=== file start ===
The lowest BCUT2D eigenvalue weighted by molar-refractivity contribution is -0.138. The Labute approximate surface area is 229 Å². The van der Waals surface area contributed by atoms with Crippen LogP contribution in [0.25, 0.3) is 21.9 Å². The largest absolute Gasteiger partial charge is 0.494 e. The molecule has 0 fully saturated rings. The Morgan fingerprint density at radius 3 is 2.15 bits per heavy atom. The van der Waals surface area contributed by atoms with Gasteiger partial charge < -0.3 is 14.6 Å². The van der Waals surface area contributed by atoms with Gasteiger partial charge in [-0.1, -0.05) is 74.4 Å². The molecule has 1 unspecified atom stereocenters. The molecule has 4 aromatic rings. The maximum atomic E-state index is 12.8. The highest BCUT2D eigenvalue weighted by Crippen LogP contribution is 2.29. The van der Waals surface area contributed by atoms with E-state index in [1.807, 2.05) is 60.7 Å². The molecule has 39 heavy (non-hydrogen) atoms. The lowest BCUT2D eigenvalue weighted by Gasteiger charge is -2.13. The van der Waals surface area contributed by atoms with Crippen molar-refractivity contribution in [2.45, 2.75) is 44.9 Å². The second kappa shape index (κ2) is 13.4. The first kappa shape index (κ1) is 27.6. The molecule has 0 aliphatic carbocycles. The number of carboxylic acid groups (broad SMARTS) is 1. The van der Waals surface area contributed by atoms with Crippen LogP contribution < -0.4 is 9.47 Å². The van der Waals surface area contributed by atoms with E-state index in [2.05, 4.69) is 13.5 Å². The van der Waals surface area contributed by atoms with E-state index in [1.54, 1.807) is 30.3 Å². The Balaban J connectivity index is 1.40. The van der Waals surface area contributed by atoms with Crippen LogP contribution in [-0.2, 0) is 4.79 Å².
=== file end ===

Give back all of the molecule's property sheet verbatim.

The lowest BCUT2D eigenvalue weighted by molar-refractivity contribution is -0.138. The Labute approximate surface area is 229 Å². The van der Waals surface area contributed by atoms with Crippen LogP contribution in [0.25, 0.3) is 21.9 Å². The largest absolute Gasteiger partial charge is 0.494 e. The molecule has 0 fully saturated rings. The Morgan fingerprint density at radius 3 is 2.15 bits per heavy atom. The van der Waals surface area contributed by atoms with Gasteiger partial charge < -0.3 is 14.6 Å². The van der Waals surface area contributed by atoms with Gasteiger partial charge in [-0.1, -0.05) is 74.4 Å². The molecule has 1 unspecified atom stereocenters. The molecule has 4 aromatic rings. The maximum atomic E-state index is 12.8. The highest BCUT2D eigenvalue weighted by Crippen LogP contribution is 2.29. The van der Waals surface area contributed by atoms with E-state index in [1.807, 2.05) is 60.7 Å². The molecule has 39 heavy (non-hydrogen) atoms. The lowest BCUT2D eigenvalue weighted by Gasteiger charge is -2.13. The van der Waals surface area contributed by atoms with Crippen molar-refractivity contribution in [2.45, 2.75) is 44.9 Å². The second kappa shape index (κ2) is 13.4. The first kappa shape index (κ1) is 27.6. The molecule has 0 aliphatic carbocycles. The number of carboxylic acid groups (broad SMARTS) is 1. The van der Waals surface area contributed by atoms with Crippen LogP contribution < -0.4 is 9.47 Å². The van der Waals surface area contributed by atoms with E-state index in [2.05, 4.69) is 13.5 Å². The van der Waals surface area contributed by atoms with E-state index in [1.54, 1.807) is 30.3 Å². The Balaban J connectivity index is 1.40. The van der Waals surface area contributed by atoms with Crippen LogP contribution in [-0.2, 0) is 4.79 Å².